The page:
Catholics to gather at MLK Mass to pay tribute to civil rights leader

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The life and legacy of Martin Luther King, Jr. will be honored at the annual Mass celebrated in his name at 3 p.m., Jan. 20, at St. Mary’s Basilica, 231 N. Third St. in Phoenix.
The life and legacy of Martin Luther King, Jr. will be honored at the annual Mass celebrated in his name at 3 p.m., Jan. 20, at St. Mary’s Basilica, 231 N. Third St. in Phoenix.

The annual diocesan Mass honoring the slain civil rights leader Dr. Martin Luther King, Jr. takes on a regional flair this year. Black Catholic leaders from two other states will join Phoenix-area Catholics in prayer.

Deacon Marvin Threatt of San Diego, who once led the National Association of African American Catholic Deacons, is from San Diego and will deliver the homily. A gospel choir from St. James the Apostle’s weekly Gospel Mass in Las Vegas will lead Phoenix’s faithful in song during the annual Mass Jan. 20 at St. Mary’s Basilica, 231 N. Third St. in Phoenix.[quote_box_right]

Martin Luther King, Jr. Mass

When: 3 p.m., Jan. 20
Where: St. Mary’s Basilica, 231 N. Third Street, Phoenix
Info: (602) 354-2025
More: Reception to follow, including live rendition of “I Have a Dream” speech.[/quote_box_right]

Bishop Thomas J. Olmsted will be the principal celebrant for the liturgy.

Black Catholic leaders say it’s vital to honor the work of the Christian civil rights leader and gather in prayer for the hope of racial equality.

“Racism, injustice, divisiveness based on ethnicity, culture and religion still exist in many parts of our country and our world. Certainly we in the Southwest have seen hints of this in the issue of immigration,” Deacon Threatt said.

He has seen firsthand the injustices of poverty and gender bias in places like Nigeria. The deacon now serves as president of the William Kupiec Academy for Girls in Nigeria. He also had a successful educational career including the Commission for Catholic Education sponsored by the National Black Catholic Congress.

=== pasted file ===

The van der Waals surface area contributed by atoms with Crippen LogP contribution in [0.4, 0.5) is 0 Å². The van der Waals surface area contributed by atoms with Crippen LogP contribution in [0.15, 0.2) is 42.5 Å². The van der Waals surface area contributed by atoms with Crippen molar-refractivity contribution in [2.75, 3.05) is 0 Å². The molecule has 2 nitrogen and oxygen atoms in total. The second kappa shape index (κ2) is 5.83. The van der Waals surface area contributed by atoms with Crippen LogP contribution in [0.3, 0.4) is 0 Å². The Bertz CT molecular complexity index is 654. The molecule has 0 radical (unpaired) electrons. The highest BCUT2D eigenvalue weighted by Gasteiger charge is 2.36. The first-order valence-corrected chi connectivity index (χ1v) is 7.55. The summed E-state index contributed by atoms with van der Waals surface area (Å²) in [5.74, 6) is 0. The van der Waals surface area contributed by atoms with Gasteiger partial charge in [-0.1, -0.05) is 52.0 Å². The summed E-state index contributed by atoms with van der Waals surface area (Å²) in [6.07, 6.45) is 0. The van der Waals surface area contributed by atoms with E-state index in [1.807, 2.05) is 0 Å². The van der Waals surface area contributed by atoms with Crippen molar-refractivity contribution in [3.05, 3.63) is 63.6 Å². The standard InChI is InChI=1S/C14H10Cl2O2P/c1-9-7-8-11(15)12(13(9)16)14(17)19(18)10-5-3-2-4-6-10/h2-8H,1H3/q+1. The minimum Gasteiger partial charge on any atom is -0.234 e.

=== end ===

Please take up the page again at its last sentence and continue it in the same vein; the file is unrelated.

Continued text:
Deacon Threatt called the work and life of Dr. King a starting point in terms of inspiration for everyone, especially Christians, to develop appropriate responses to any type of injustice. He plans to deliver a homily that encourages all believers to continue to work for American equality and justice.

James Lackey, who has been attending the Martin Luther King Mass since its inception in the early 1990s, finds the liturgy to be one of unity. He said it’s a time to bring black Catholics scattered throughout the diocese together in prayer.

They have the chance to do so every third Sunday for the diocesan Unity Mass, but commitments at local parishes have caused those numbers to dwindle. He hopes for a good turnout at the annual MLK Mass.

“Sometimes it takes something different to bring people together,” Lackey said.

He hopes the introduction of the gospel choir from Las Vegas provides that motivation. The 38-voice choir is roughly quadruple the size of the diocesan Freedom Singers who usually lead the faithful in song.

Kit Marshall, who heads the diocesan Office of Black Catholic Ministry, hopes that hearing the gospel choir instills a greater sense of pride in being a black Catholic.